SDPD and the Sheriff’s Department issued a joint statement about enforcement efforts on Monday but didn’t directly address the disparity Gonzalez highlighted: “While no citations were issued at [this weekend’s] protests, that does not mean prosecution will not be sought, especially to the organizers of these events,” the statement said, according to the Union-Tribune.
School Officials Work to Track Down Homeless Students
As San Diego Unified continues to work out the “soft” launch of its online learning program (graded work officially begins April 27), district officials and individual teachers are scrambling to track down and connect with homeless students who haven’t logged in to the system yet.
As of last year, the district had more than 8,000 homeless students.
The district connected with homeless shelter Father Joe’s Villages to ensure families staying there could pick up devices on which to complete online work, but even then, challenges remain.
“But 25 San Diego Unified students living in Father Joe’s shelter were unable to connect to the internet on the devices using the two-month free Cox program suggested by the district because it required a residential address. Computer labs onsite are currently closed,” Ashly McGlone reports. “After speaking with San Diego Unified officials, the district agreed to provide Wi-Fi hotspots at the shelter so students could connect.”
The shelter said it also is housing families with students who attend other districts throughout the county.
One homeless services provider in North County said education isn’t the first priority for many of the families he works with; they’re focused on ensuring they have food and a place to sleep.
Officials Worry Tijuana’s Struggles Could Cross the Border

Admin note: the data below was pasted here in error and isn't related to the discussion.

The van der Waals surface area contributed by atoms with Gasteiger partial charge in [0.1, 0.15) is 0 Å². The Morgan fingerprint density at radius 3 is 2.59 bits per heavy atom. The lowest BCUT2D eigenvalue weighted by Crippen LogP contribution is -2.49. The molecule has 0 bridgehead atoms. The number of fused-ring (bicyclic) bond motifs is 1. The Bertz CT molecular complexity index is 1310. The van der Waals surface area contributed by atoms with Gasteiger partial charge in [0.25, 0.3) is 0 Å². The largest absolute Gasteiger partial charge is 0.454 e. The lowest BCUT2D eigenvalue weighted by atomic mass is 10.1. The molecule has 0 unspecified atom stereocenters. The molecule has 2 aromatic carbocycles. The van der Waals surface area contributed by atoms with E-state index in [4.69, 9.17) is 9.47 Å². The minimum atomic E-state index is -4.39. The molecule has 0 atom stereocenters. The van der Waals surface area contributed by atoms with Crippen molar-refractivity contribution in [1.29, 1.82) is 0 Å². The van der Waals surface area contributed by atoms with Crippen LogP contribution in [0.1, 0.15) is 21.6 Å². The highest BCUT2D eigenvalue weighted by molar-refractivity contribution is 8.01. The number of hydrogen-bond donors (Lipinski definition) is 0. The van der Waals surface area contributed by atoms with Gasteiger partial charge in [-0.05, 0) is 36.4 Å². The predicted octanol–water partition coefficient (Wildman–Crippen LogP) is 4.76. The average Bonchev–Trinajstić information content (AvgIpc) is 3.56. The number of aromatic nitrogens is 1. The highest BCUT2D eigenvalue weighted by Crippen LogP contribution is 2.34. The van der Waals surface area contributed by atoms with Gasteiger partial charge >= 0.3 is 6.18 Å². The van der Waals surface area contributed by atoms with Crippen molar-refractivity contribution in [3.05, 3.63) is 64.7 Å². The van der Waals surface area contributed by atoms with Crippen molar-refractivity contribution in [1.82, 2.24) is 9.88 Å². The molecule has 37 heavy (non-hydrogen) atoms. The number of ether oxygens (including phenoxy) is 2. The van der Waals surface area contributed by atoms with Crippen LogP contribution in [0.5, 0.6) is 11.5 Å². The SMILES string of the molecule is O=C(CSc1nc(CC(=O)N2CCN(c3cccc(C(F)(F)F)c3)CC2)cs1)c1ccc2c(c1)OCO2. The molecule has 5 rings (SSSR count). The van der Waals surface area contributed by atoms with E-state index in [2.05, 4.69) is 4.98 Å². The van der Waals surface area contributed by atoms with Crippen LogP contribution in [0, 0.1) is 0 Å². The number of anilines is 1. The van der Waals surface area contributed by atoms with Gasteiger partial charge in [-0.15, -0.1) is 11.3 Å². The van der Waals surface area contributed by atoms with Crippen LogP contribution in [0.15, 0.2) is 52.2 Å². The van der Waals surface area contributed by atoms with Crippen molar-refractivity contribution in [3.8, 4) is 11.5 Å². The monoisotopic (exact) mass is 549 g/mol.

San Diego and Tijuana are in much different places when it comes to the coronavirus: While San Diego’s curve appears to be flattening, Tijuana hospitals are overwhelmed with patients.
It’s not clear whether Tijuana’s experience with the virus is tied to a higher percentage of positive tests in San Diego’s South Bay than in the rest of the county, but officials are watching the situation closely.
“Border crossings have fallen significantly since the federal government restricted recreational and tourist border crossings in March but crossing for medical visits is still considered ‘essential’ and is allowed, Maya Srikrishnan reports in the latest Border Report.
In Other News
- In an essay, the owners of The Rose wine bar in South Park argues she was improperly denied an emergency loan from the city and that officials are using conflicting criteria to decide who gets funds. (Eater San Diego)
- A University of San Diego economist highlighted a few bright spots in San Diego’s economy amid the coronavirus pandemic. (KPBS)
- It’s still scam season, folks. (10News)
The Morning Report was written by Sara Libby, and edited by Scott Lewis.